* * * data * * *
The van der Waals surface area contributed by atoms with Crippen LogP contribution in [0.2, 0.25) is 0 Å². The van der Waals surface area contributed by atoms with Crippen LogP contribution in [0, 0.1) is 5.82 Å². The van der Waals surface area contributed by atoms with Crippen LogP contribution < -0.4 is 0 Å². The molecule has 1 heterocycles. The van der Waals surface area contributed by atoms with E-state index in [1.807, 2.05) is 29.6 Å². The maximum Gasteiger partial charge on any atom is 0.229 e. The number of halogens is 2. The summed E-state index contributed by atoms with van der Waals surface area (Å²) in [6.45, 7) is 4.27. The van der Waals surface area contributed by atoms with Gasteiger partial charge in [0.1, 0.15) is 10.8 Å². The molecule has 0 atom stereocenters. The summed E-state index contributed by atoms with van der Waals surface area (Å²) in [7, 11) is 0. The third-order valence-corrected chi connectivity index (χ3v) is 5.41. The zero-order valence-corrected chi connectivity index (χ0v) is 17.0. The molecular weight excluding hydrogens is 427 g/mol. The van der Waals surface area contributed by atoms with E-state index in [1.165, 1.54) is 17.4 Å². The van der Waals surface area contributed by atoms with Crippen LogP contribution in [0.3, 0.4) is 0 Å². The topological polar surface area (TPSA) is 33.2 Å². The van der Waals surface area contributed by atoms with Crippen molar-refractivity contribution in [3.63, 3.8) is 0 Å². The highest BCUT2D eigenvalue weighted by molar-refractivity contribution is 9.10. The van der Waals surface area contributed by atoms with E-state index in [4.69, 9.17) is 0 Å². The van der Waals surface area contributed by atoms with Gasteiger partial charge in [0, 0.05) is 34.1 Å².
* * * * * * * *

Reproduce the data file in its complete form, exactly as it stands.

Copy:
The van der Waals surface area contributed by atoms with Crippen LogP contribution in [0.2, 0.25) is 0 Å². The van der Waals surface area contributed by atoms with Crippen LogP contribution in [0, 0.1) is 5.82 Å². The van der Waals surface area contributed by atoms with Crippen LogP contribution < -0.4 is 0 Å². The molecule has 1 heterocycles. The van der Waals surface area contributed by atoms with E-state index in [1.807, 2.05) is 29.6 Å². The maximum Gasteiger partial charge on any atom is 0.229 e. The number of halogens is 2. The summed E-state index contributed by atoms with van der Waals surface area (Å²) in [6.45, 7) is 4.27. The van der Waals surface area contributed by atoms with Gasteiger partial charge in [0.1, 0.15) is 10.8 Å². The molecule has 0 atom stereocenters. The summed E-state index contributed by atoms with van der Waals surface area (Å²) in [7, 11) is 0. The third-order valence-corrected chi connectivity index (χ3v) is 5.41. The zero-order valence-corrected chi connectivity index (χ0v) is 17.0. The molecular weight excluding hydrogens is 427 g/mol. The van der Waals surface area contributed by atoms with E-state index in [1.165, 1.54) is 17.4 Å². The van der Waals surface area contributed by atoms with Crippen LogP contribution in [0.3, 0.4) is 0 Å². The topological polar surface area (TPSA) is 33.2 Å². The van der Waals surface area contributed by atoms with Crippen molar-refractivity contribution in [3.63, 3.8) is 0 Å². The highest BCUT2D eigenvalue weighted by molar-refractivity contribution is 9.10. The van der Waals surface area contributed by atoms with E-state index in [4.69, 9.17) is 0 Å². The van der Waals surface area contributed by atoms with Gasteiger partial charge in [0, 0.05) is 34.1 Å².